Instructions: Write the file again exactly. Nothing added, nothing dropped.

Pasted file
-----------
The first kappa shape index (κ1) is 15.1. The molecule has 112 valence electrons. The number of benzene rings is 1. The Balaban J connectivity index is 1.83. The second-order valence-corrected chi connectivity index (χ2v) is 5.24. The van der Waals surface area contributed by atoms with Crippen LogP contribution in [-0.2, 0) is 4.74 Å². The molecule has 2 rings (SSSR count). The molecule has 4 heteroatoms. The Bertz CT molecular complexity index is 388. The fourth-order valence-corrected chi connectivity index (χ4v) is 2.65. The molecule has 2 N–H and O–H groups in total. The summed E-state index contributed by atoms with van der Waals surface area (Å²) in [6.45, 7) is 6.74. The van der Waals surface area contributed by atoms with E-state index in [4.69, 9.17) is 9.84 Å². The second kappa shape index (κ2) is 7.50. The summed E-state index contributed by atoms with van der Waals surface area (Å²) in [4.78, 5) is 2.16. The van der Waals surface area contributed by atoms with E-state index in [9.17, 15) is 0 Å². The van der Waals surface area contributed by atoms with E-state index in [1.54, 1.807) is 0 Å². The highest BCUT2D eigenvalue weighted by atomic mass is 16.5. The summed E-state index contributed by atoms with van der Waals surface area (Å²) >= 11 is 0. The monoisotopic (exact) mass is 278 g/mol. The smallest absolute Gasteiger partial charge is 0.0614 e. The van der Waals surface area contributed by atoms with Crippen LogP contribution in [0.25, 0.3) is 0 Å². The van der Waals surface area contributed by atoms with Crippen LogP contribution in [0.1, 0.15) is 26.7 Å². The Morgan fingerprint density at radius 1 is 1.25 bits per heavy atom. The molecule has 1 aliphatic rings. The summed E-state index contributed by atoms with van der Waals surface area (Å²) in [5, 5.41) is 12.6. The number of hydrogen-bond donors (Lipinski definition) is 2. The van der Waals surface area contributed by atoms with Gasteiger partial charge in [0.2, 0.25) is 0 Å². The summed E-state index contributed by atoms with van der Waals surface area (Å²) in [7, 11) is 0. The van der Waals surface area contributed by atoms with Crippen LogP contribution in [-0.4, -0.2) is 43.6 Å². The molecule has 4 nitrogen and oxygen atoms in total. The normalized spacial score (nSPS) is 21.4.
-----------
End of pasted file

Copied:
The first kappa shape index (κ1) is 15.1. The molecule has 112 valence electrons. The number of benzene rings is 1. The Balaban J connectivity index is 1.83. The second-order valence-corrected chi connectivity index (χ2v) is 5.24. The van der Waals surface area contributed by atoms with Crippen LogP contribution in [-0.2, 0) is 4.74 Å². The molecule has 2 rings (SSSR count). The molecule has 4 heteroatoms. The Bertz CT molecular complexity index is 388. The fourth-order valence-corrected chi connectivity index (χ4v) is 2.65. The molecule has 2 N–H and O–H groups in total. The summed E-state index contributed by atoms with van der Waals surface area (Å²) in [6.45, 7) is 6.74. The van der Waals surface area contributed by atoms with E-state index in [4.69, 9.17) is 9.84 Å². The second kappa shape index (κ2) is 7.50. The summed E-state index contributed by atoms with van der Waals surface area (Å²) in [4.78, 5) is 2.16. The van der Waals surface area contributed by atoms with E-state index in [9.17, 15) is 0 Å². The van der Waals surface area contributed by atoms with E-state index in [1.54, 1.807) is 0 Å². The highest BCUT2D eigenvalue weighted by atomic mass is 16.5. The summed E-state index contributed by atoms with van der Waals surface area (Å²) >= 11 is 0. The monoisotopic (exact) mass is 278 g/mol. The smallest absolute Gasteiger partial charge is 0.0614 e. The van der Waals surface area contributed by atoms with Crippen LogP contribution in [0.25, 0.3) is 0 Å². The van der Waals surface area contributed by atoms with Crippen LogP contribution in [0.1, 0.15) is 26.7 Å². The Morgan fingerprint density at radius 1 is 1.25 bits per heavy atom. The molecule has 1 aliphatic rings. The summed E-state index contributed by atoms with van der Waals surface area (Å²) in [5, 5.41) is 12.6. The number of hydrogen-bond donors (Lipinski definition) is 2. The van der Waals surface area contributed by atoms with Gasteiger partial charge in [0.2, 0.25) is 0 Å². The summed E-state index contributed by atoms with van der Waals surface area (Å²) in [7, 11) is 0. The van der Waals surface area contributed by atoms with Crippen LogP contribution in [-0.4, -0.2) is 43.6 Å². The molecule has 4 nitrogen and oxygen atoms in total. The normalized spacial score (nSPS) is 21.4.